Last night, my church started its Bible study in Paul's Epistle to the Romans. We're going through the curriculum Romans: The Letter That Changed the World, with Mark De Haan and Jimmy DeYoung.
had nine people at Bible study last night, which was a lot for our
group. One person came because she saw the advertisement that my pastor
put in the newspaper. And another person learned about the Bible study
because of our church's lawn-sign.
I have two comments about last night's study.
The narrative that many in the group were accepting was that Paul was
really going against the grain when he preached the Gospel to the
Gentiles. Paul in Romans 1 was lambasting Gentiles for their idolatry
and their lack of ethics, and people in my group were thinking that, not
only would Paul's viewpoint be controversial in a world that was
heavily attached to idolatry, but it also would challenge the economic
interests that depended on idol-worship for a steady income.
I think that there's something to this narrative. Remember the story in Acts 19 about
the people in Ephesus who were upset that Paul was dissuading people
from worshiping idols, thereby was threatening their craft? At first,
however, I was a little skeptical about the narrative, and the reason
was that Gentile society tolerated Judaism, which, like Paul, was
staunchly monotheistic. Moreover, there were even Gentiles who were
attracted to Judaism because they thought that it coincided with their
own philosophical conception of the divine, and they believed that pagan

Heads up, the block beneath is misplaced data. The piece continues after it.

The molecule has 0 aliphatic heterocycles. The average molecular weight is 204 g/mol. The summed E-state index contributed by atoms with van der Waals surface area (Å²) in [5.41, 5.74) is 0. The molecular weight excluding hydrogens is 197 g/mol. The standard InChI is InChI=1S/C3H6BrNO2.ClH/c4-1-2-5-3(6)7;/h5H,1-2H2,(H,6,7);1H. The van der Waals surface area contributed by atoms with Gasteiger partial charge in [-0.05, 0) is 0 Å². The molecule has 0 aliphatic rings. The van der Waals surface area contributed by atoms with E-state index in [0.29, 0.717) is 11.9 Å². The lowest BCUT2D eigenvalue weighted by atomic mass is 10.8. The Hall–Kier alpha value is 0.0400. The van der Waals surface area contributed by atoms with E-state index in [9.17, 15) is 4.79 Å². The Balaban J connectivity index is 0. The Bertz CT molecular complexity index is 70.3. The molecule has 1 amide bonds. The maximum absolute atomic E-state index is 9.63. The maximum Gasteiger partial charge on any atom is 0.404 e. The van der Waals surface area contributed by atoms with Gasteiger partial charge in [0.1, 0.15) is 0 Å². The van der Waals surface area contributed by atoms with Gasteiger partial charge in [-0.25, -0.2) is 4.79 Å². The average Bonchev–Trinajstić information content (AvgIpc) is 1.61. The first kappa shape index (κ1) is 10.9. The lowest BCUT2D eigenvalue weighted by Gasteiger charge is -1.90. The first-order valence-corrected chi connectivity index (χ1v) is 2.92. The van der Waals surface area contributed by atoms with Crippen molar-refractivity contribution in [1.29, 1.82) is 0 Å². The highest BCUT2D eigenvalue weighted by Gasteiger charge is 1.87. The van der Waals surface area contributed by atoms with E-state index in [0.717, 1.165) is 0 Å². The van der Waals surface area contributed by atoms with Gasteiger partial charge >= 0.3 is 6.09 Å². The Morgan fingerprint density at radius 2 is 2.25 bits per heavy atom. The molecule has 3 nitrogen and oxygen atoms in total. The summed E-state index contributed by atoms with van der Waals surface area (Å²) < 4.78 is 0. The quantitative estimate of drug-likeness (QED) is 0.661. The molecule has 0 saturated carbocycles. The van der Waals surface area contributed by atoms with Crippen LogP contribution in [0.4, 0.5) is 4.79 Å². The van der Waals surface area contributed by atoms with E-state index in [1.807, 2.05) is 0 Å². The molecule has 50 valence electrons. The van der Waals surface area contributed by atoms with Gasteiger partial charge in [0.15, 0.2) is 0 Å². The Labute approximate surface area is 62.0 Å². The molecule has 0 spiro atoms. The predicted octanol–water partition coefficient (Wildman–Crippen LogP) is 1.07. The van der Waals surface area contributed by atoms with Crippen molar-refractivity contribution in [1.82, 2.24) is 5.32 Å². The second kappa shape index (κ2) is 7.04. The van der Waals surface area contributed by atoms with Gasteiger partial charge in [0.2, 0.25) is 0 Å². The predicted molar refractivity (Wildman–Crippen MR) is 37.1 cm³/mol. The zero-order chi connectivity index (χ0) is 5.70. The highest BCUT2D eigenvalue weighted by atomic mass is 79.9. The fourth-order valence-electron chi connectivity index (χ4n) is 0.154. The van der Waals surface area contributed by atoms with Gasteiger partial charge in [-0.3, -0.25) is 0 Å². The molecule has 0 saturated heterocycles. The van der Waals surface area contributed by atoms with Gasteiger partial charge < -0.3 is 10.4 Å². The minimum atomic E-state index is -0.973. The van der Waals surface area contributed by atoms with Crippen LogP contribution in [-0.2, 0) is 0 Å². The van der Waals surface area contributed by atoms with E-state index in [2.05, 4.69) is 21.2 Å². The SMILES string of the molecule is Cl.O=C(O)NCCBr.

mythology was rather childish. I wondered: If Gentile society
tolerated, and in some cases embraced, Judaism, with its staunch
monotheism, then why would Paul's monotheism be controversial within
I think that the answer
could be that early Christianity was more of a threat to pagan society
than Judaism was, for Christianity was getting more converts, thereby
posing a greater challenge to idolatry.
The booklet said, "The danger, according to Paul, is that our Creator
cares enough to be angry when He sees those He loves being ruined by
gods that are not God and by worship that is worthless."
can understand why God would be angry at sin, especially when the
sinners are people God loves. But, if God loves sinners, why does God
kill them, as occurs so often in the Hebrew Bible? Why does God send
them to hell?
One person in the group,
whom I'll call Bob, questioned that God even gets angry. I appreciated
his outside-of-the-box outlook on the Bible, especially when someone
else in the group questioned him about God's wrath, God's justice, and
hell (and, believe it or not, it was a respectful exchange). Bob was
saying that Jesus died on the cross, not to appease God's anger, but for
our benefit----because God recognized that we deal with
emotions and feel guilty about what we've done wrong. On hell, Bob
stated that we don't know what happens after we die. And, after the
study, Bob was telling me that he believes that many parts of the Bible
are metaphorical and are not to be taken literally.
will be interesting to see how Bob interacts with the remainder of our
study. I don't entirely agree with what Bob said, but it was refreshing
“Roman but Not Catholic” is released today
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